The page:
The best way to put it, get good grades. Test scores and your class rank can mean academic scholarship money towards your college tuition in addition to any athletic scholarship you might receive. Don’t coast your senior year. College courses are tough so don’t take the easy route.You will need to meet and maintain certain scholastic minimums just to play college sports. Every college has its minimum standards for admission so make sure you are aware of those standards.

What about college finances?

Start researching college finances now. Learn everything you can about the subject. Text books alone can cost upwards of $1,000 per year. Many athletic scholarship programs will not offer you a full-ride scholarship but a partial scholarship which means you will need to provide the additional funding. You will also want to become familiar with the FAFSA (Free Application for Federal Student Aid Form). Colleges require you to process Federal Aid and in most cases, state and other financial aid applications.

How can I gain exposure?

The best way to gain exposure is to play where the competition is, attend college camps and play in tournaments. These things can all help you get seen. Additionally it is important for you reach out to coaches and complete their athletic questionnaires. It's also helpful to have a good quality skills video and game footage to send to coaches. 


What are college coaches looking for?

College coaches are looking for an athlete that will fit into their program and help it succeed. Coaches want to win and will look for players they feel will help them achieve this goal. Other qualities coaches will look for are leadership, character, integrity, ability to get along with team mates, and the ability to be coachable. A coach will also look at how you respond to winning, losing, a teammates mistake, or a bad call by the referee. A player who is well rounded in both their personal and athletic life is more marketable than one who is not. Remember, you never know who is watching. It is also important to be careful with all forms of social media. Coaches will find you and you want to make sure you are representing yourself well.

If I get the chance, should I sign early?

This is a very tough question so you need to ask yourself a few things:

    1. Is this the college I really want to attend?

    2. Is this the best deal I am going to get?

    3. Will this take the pressure of recruitment and choosing a college off me?

    4. Is this the best choice for my future?


Remember, although the offer may not be there late this is a big decision and it is important to make sure you have done your homework.


What are the regulations with talking to college coaches?

Every division is different. Please check out their governing body such as NCAA or NAIA and the division that school falls under (i.e. DI, DII, DIII, etc)

How can I see if I am eligible for different college divisions?

Eligibility can vary by division, conference and even by school. It is your responsibility to research all eligibility rules that may apply to you in relationship to the schools you are looking to attend. Since the rules can be so diverse we have provided links for you to use as guidelines to begin this process. Click on any of the links below to start your eligibility education.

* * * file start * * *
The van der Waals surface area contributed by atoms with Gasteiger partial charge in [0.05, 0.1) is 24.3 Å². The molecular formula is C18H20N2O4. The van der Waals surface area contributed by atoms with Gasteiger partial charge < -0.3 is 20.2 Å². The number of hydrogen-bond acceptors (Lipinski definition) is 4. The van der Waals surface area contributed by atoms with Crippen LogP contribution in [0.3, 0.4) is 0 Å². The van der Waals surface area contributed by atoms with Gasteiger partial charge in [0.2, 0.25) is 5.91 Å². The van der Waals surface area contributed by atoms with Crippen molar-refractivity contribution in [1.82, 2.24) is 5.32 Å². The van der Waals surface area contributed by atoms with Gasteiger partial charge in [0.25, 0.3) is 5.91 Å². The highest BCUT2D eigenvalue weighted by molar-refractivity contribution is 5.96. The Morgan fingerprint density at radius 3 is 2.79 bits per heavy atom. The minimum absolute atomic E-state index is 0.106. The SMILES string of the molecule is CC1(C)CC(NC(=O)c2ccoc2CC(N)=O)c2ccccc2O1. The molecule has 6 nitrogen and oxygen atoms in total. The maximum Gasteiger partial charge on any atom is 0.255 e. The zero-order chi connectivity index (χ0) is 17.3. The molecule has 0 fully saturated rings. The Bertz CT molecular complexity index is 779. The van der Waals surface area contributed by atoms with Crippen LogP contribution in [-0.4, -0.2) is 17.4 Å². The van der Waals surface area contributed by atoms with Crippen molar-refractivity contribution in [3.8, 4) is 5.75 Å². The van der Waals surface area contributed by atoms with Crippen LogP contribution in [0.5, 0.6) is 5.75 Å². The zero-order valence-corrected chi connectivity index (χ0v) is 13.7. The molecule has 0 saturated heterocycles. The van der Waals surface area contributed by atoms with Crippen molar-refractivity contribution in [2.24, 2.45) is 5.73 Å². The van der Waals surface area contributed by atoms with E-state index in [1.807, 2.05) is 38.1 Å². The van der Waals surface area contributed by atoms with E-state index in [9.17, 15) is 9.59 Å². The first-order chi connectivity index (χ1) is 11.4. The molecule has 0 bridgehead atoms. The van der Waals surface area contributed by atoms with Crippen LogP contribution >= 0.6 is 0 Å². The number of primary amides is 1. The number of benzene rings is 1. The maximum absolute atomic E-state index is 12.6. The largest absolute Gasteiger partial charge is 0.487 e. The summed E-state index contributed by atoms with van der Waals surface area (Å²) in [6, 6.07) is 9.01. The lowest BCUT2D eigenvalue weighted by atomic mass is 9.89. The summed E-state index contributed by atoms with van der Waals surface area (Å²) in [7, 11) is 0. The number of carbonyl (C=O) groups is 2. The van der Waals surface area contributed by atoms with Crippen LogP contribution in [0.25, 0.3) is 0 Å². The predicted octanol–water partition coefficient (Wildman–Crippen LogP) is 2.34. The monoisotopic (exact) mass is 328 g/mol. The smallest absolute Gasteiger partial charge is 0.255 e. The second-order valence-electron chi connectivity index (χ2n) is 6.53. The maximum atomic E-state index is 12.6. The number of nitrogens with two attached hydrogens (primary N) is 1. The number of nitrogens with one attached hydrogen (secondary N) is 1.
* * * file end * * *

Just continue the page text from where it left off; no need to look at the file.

- NCAA DI, DII, DIII  Eligibility Center:

    - NAIA Eligibility:

    - NJCAA Eligibility:

How to Email a College Coach

1) Almost every coach now relies on e-mail to both contact and receive contact from potential recruits. That is the preferred method of communication. To find out the e-mail addresses for the coaches you are looking to contact, simply go to the college’s athletic website and look for a staff listing of names and e-mails.

2) Be brief. Coaches at all levels receive dozens and dozens of e-mails/letters from high school-aged players. All you are trying to do is show you have interest, pass along all of your contact information, your playing information, and provide each coach with a way to watch you. This could be video, tournaments, or camps.

3) NEVER HAVE ONE OF YOUR PARENTS WRITE TO A COACH. You are the one the coach wants to speak with, so they want to hear from you directly. If the relationship develops and it appears that you might be attending that college, there will be plenty of time for your parents to meet with the coaching staff. Remember, going to college is part of becoming an adult. The coach wants to communicate almost everything with you, not your parents.

4) Provide contact information for your current club coaches. Nothing is worse for a college coach than to have to track down your coach’s e-mail or phone number. By having both an e-mail address and a phone number listed after their name, it allows for the college coach to quickly e-mail or call your club and/or high school coach to follow up.

5) Always include basic information about yourself such as graduation year, high school name, athletic history, GPA, SAT/ACT scores. Remember to tell the coach why you think you are a good fit for their program.

6) Do not send a standardized letter that starts out with “Dear Coach” and fails to mention anything specific about his/her program and school. The bulk of your e-mail will be kept the same for correspondence you send out to various coaching staff; however a portion of it should be personalized. Bring in something specific about their program that you learned by going through the website, or playing history. State your interest in the school and specific reasons (such as, “I grew up going to all the Long Beach State games and feel as if I am already a part of the 49er mission and family.” Make it personal.)

7) Make sure you are professional! Don't forget to check your spelling and use proper English and formatting. This is a reflection of who you are as a person, student, and athlete.

8) Lastly, do not mass email a bunch of coaches. This comes across as lazy and shows the coach that you didn’t take your time to personalize each email. It is okay to email the head coach, and CC the assistant coaches, but make sure to address them all as "Coach [last name]."